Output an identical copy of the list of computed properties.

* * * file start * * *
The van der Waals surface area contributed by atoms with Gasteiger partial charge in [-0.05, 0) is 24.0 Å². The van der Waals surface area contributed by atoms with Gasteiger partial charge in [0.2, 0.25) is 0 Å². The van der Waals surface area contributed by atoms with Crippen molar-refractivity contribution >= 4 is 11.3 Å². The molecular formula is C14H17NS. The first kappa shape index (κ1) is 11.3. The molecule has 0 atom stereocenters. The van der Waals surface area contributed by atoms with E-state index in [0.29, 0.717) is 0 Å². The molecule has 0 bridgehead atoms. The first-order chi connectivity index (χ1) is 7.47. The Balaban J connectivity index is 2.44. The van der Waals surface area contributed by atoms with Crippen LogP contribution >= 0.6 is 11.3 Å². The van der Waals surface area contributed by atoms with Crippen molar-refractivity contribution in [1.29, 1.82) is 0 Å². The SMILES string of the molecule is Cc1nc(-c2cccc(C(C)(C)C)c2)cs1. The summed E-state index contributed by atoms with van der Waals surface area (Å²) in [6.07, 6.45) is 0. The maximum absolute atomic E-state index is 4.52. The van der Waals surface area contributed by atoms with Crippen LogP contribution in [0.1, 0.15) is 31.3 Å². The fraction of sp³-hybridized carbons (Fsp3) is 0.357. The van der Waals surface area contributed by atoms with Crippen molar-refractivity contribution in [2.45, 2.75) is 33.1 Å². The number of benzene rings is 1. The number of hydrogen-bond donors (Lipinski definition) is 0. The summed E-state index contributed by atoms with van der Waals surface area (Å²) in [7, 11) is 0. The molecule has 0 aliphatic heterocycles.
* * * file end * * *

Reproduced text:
The van der Waals surface area contributed by atoms with Gasteiger partial charge in [-0.05, 0) is 24.0 Å². The van der Waals surface area contributed by atoms with Gasteiger partial charge in [0.2, 0.25) is 0 Å². The van der Waals surface area contributed by atoms with Crippen molar-refractivity contribution >= 4 is 11.3 Å². The molecular formula is C14H17NS. The first kappa shape index (κ1) is 11.3. The molecule has 0 atom stereocenters. The van der Waals surface area contributed by atoms with E-state index in [0.29, 0.717) is 0 Å². The molecule has 0 bridgehead atoms. The first-order chi connectivity index (χ1) is 7.47. The Balaban J connectivity index is 2.44. The van der Waals surface area contributed by atoms with Crippen LogP contribution >= 0.6 is 11.3 Å². The van der Waals surface area contributed by atoms with Crippen molar-refractivity contribution in [1.29, 1.82) is 0 Å². The SMILES string of the molecule is Cc1nc(-c2cccc(C(C)(C)C)c2)cs1. The summed E-state index contributed by atoms with van der Waals surface area (Å²) in [6.07, 6.45) is 0. The maximum absolute atomic E-state index is 4.52. The van der Waals surface area contributed by atoms with Crippen LogP contribution in [0.1, 0.15) is 31.3 Å². The fraction of sp³-hybridized carbons (Fsp3) is 0.357. The van der Waals surface area contributed by atoms with Crippen molar-refractivity contribution in [2.45, 2.75) is 33.1 Å². The number of benzene rings is 1. The number of hydrogen-bond donors (Lipinski definition) is 0. The summed E-state index contributed by atoms with van der Waals surface area (Å²) in [7, 11) is 0. The molecule has 0 aliphatic heterocycles.